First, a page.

In January 2019, NASA's New Horizons spacecraft flew within 3,538 km of the most distant and primitive object explored up-close by a spacecraft. The object was originally known as 2014 MU69, but it was later renamed Arrokoth. It looks like a partially flattened, reddish snowman and is made up of two objects that merged into one. Found 6.6 billion km from Earth, Arrokoth is a small “Cold Classical” Kuiper Belt object, meaning it orbits the Sun in a nearly circular path and has a low orbital inclination. Cold Classical objects make up about one-third of the Kuiper Belt.
One reason scientists are interested in studying Arrokoth and other Kuiper Belt objects is that they are thought to be well preserved, frozen samples of what the outer solar system was like at its birth, more than 4.5 billion years ago. Learn a bit more about Arrokoth by calculating how long it takes the object to make one trip around the Sun.
Image credit: NASA/JPL-Caltech | + Expand image
Flying aboard an aircraft, NASA’s CORAL mission uses spectroscopy to study the health of coral reefs and the threats they face. To differentiate among coral, algae and sand on the ocean floor, CORAL computes the depth of every point it maps. The water’s depth can be determined using the “absorption coefficient,” indicating how much light is absorbed through a given depth of water.
Imagine CORAL collects a light measurement reflected by white sand covered by an unknown depth of water that is 76% in the blue and 4.5% in the red. Using the formulas below, calculate the water’s depth. Note that sunlight passes through the water twice: when traveling from the Sun to the ocean floor and when reflecting up to the aircraft.
absorption coefficient, α = (4πk)/λ
k = coefficient of the imaginary number portion of the refractive index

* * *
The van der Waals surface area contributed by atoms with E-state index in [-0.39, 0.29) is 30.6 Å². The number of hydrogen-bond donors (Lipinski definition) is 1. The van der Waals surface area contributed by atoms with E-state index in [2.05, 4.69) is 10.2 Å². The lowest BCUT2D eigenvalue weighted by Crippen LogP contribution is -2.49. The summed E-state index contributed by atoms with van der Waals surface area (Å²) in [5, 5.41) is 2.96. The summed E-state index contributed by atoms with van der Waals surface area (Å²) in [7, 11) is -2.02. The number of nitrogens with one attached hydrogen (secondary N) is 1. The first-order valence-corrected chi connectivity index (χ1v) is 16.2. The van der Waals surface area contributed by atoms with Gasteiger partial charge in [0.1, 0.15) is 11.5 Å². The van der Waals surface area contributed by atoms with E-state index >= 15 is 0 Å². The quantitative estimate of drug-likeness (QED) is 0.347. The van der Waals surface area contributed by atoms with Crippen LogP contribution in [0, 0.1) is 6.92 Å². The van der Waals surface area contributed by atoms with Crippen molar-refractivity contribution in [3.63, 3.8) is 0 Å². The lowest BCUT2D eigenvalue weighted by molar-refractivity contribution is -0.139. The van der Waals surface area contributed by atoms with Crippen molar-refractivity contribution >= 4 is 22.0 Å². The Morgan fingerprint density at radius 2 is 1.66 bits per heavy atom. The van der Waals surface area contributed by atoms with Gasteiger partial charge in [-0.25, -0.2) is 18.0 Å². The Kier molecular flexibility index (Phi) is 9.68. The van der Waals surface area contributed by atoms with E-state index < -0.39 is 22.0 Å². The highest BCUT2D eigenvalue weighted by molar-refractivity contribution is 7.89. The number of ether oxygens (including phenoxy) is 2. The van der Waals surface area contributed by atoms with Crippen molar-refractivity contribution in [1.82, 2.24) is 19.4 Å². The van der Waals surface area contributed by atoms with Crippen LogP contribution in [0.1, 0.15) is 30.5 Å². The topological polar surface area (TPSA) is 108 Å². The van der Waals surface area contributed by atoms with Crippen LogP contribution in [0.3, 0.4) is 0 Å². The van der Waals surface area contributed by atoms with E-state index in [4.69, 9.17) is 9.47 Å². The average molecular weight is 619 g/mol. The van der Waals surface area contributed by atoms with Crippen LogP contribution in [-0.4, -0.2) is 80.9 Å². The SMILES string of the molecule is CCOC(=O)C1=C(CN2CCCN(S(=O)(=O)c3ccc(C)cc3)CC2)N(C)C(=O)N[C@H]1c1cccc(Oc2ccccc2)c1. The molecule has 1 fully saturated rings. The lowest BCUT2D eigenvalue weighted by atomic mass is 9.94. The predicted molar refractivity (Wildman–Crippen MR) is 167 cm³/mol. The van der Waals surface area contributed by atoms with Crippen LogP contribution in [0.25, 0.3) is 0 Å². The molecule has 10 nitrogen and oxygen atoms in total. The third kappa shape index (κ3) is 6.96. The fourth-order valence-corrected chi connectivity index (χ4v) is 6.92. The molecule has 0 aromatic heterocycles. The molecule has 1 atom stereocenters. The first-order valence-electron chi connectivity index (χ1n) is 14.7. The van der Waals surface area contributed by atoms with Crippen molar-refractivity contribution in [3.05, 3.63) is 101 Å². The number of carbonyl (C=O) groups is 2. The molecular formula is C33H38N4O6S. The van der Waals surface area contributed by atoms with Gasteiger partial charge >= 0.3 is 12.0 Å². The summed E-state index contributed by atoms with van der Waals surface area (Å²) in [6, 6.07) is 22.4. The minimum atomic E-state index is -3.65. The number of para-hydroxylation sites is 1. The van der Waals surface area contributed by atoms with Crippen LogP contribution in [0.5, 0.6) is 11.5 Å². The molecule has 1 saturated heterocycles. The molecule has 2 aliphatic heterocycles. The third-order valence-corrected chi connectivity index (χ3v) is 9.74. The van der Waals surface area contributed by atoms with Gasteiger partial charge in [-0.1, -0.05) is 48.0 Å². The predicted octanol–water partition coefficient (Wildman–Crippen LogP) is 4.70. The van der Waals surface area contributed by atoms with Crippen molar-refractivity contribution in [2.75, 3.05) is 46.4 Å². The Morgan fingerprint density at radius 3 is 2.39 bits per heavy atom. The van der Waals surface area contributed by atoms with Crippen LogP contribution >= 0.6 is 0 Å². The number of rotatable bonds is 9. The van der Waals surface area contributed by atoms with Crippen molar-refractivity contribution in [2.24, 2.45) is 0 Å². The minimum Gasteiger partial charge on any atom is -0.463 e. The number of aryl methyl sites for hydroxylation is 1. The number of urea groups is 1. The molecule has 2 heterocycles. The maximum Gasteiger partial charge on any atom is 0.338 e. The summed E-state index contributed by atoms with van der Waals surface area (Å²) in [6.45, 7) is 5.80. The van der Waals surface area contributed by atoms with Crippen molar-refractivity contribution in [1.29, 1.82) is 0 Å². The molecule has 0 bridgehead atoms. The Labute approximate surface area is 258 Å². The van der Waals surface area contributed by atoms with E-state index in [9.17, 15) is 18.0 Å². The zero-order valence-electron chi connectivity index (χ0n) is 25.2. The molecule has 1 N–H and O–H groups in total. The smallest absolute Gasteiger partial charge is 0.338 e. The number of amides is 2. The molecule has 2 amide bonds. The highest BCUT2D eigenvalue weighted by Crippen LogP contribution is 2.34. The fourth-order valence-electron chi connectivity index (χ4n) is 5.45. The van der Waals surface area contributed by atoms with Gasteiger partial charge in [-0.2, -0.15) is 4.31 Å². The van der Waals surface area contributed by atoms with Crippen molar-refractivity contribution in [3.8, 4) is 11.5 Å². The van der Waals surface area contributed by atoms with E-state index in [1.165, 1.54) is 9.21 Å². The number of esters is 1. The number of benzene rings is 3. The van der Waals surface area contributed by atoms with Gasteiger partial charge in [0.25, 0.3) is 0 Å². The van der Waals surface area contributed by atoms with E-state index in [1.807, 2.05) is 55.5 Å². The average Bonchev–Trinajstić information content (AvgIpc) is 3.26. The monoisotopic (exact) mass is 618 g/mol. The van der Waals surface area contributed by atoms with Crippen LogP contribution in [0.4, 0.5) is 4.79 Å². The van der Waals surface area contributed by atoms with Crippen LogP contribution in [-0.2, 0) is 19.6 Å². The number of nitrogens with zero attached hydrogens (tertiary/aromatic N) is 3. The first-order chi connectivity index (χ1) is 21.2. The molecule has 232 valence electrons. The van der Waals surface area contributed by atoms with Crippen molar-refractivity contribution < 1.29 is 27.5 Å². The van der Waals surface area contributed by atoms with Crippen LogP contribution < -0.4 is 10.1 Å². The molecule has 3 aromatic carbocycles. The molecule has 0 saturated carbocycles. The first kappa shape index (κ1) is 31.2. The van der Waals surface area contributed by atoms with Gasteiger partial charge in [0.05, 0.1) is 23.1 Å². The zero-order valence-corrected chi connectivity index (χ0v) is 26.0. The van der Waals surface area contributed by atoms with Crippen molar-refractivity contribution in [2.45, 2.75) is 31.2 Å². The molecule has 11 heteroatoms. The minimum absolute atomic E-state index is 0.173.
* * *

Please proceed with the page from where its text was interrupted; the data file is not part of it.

λ = wavelength (meters) of light observed
Beer-Lambert law, T = e (-α•d)
T = observed reflectance, or transmittance
(T), of light through a distance (d) of water
- Water in the blue wavelength (450 nm) = 1.3369 + 1.01E-09i
- Water in the red wavelength (650 nm) = 1.3314 + 1.60E-08i
Image credit: NASA/JPL-Caltech | + Expand image
Our galaxy contains billions of stars, most of which are likely home to exoplanets – planets outside our solar system. How do scientists decide where to look for these worlds? Researchers looking at data from NASA's Spitzer Space Telescope found that giant exoplanets tend to exist around young stars surrounded by a disk of debris. A prominent debris disk around the star Beta Pictoris, which is 6 x 10 14 km away from Earth, lead scientists to discover two exoplanets several times bigger than Jupiter orbiting the star! Learning more about the debris disk could give scientists insight into the formation of these giant worlds.
Given the angle of the disk's apparent size is 169 arcseconds, determine the actual distance across it using the formula for small angle approximation, below. (An arcsecond is 1/3,600 of a degree.)